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Math has always been one of those subjects that I hear from both students and clients that they either love it or they despise it. Now, I know that may seem a little harsh, but it’s truly one or the other that I always hear from students. It is also one of the first things I ask my students or young adults that I am tutoring. After my ten years in the classroom and having a successful tutoring business, I have come to find that students don’t just love or hate the subject, it goes deeper than that. Students who love the subject always say, “I just understand it” or “My teacher is AMAZING and I really enjoy that class” or “Math is so fun and is going to be a main topic that will help further me into successful careers”. The students who loathe the class say something very different, yet telling. “I just don’t understand it” or “I’ve never been good at math so I just gave up” or “It’s so boring and my teacher just doesn’t explain it well”. It’s heartbreaking to hear, but when I hear those words I tell all my students and clients that by the end of our time together, it is my goal to turn that hate into love (Well, maybe not love, but at least understand it and make it a little less scary J). Being a veteran teacher, I have realized there are a handful of things that can help students be more successful in math class, even for those already excelling.

1. Relationship

After ten years of teaching, the best piece of advice I can give to any new teacher or coworker is to build a relationship with your student! It is imperative from the start that you build that foundation of trust, respect, and safety for both students in the classroom or even a client. Hands down, when my students feel safe to ask any question, trust me that I am going to help them understand the material and always be there for them, along with showing mutual respect, it 100% changes the attitude of the students and learning. When students know you truly care, that’s when the real learning occurs.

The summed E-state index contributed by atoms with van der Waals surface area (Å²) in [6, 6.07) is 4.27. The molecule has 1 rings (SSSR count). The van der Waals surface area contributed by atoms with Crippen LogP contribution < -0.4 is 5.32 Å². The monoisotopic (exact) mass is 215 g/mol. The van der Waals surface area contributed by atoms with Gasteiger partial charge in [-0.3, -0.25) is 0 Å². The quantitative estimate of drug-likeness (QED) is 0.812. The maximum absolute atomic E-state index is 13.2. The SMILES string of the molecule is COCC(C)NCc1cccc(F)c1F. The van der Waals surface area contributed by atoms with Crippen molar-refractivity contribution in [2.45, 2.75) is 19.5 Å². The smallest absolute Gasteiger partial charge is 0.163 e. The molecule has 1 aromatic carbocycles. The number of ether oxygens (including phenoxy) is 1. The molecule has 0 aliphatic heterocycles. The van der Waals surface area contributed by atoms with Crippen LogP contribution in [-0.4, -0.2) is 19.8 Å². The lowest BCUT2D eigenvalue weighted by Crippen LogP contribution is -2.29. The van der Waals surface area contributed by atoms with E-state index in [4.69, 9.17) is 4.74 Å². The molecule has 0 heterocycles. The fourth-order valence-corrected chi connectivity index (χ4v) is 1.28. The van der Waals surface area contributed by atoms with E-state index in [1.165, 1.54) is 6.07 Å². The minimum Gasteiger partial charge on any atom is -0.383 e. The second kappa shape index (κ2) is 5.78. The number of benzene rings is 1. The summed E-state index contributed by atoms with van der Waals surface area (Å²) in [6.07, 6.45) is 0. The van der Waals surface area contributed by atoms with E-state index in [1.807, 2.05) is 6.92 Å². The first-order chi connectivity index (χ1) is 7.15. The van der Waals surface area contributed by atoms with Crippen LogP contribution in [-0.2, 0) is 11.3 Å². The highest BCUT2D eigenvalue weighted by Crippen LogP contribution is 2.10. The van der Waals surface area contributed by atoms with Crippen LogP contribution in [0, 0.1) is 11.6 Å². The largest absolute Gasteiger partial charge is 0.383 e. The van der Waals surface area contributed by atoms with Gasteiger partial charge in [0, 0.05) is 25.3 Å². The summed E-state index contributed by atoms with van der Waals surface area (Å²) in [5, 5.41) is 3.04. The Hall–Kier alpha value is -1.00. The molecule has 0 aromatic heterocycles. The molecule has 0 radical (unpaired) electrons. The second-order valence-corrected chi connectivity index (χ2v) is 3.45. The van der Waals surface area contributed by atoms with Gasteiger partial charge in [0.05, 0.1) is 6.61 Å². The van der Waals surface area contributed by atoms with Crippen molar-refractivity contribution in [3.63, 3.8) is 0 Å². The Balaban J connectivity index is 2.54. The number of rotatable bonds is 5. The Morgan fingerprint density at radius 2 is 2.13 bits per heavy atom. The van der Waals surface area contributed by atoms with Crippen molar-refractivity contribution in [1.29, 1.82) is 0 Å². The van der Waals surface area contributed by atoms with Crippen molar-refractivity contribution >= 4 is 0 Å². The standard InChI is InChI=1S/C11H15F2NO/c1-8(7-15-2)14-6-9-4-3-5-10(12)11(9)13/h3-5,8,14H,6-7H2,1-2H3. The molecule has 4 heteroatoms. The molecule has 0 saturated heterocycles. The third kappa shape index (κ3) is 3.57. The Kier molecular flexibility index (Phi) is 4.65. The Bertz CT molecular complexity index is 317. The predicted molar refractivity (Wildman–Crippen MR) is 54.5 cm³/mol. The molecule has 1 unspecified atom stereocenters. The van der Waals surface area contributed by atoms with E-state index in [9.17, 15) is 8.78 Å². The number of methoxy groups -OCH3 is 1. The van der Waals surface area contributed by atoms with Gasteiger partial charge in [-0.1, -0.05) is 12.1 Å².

2. Communication

Communication is key! When I talk about communication, I am speaking to all sides. Teachers must communicate expectations and speak in a language that the students can understand. They must constantly check in with their students and see where they currently are at in mastering the material. But it doesn’t stop there. I am big on students being their own advocate and I teach them ways to do this effectively. Ask for help when you need it? Ask for clarity when you don’t understand a problem that was just explained. Be up front and honest when you may be struggling or why you may be late on an assignment. Now, this is dealing with my typical age group of high school level students, but I also believe that communication with the parents is vital too. Keep them updated on upcoming assignments, always reach out when there are concerns before it can become a bigger problem and open up that door for them to feel free to reach out to you as well. The strongest shape in math is the triangle. That is because it takes the teacher/tutor, student, and parent to all communicate effectively in order to help the student reach success.

3. Practice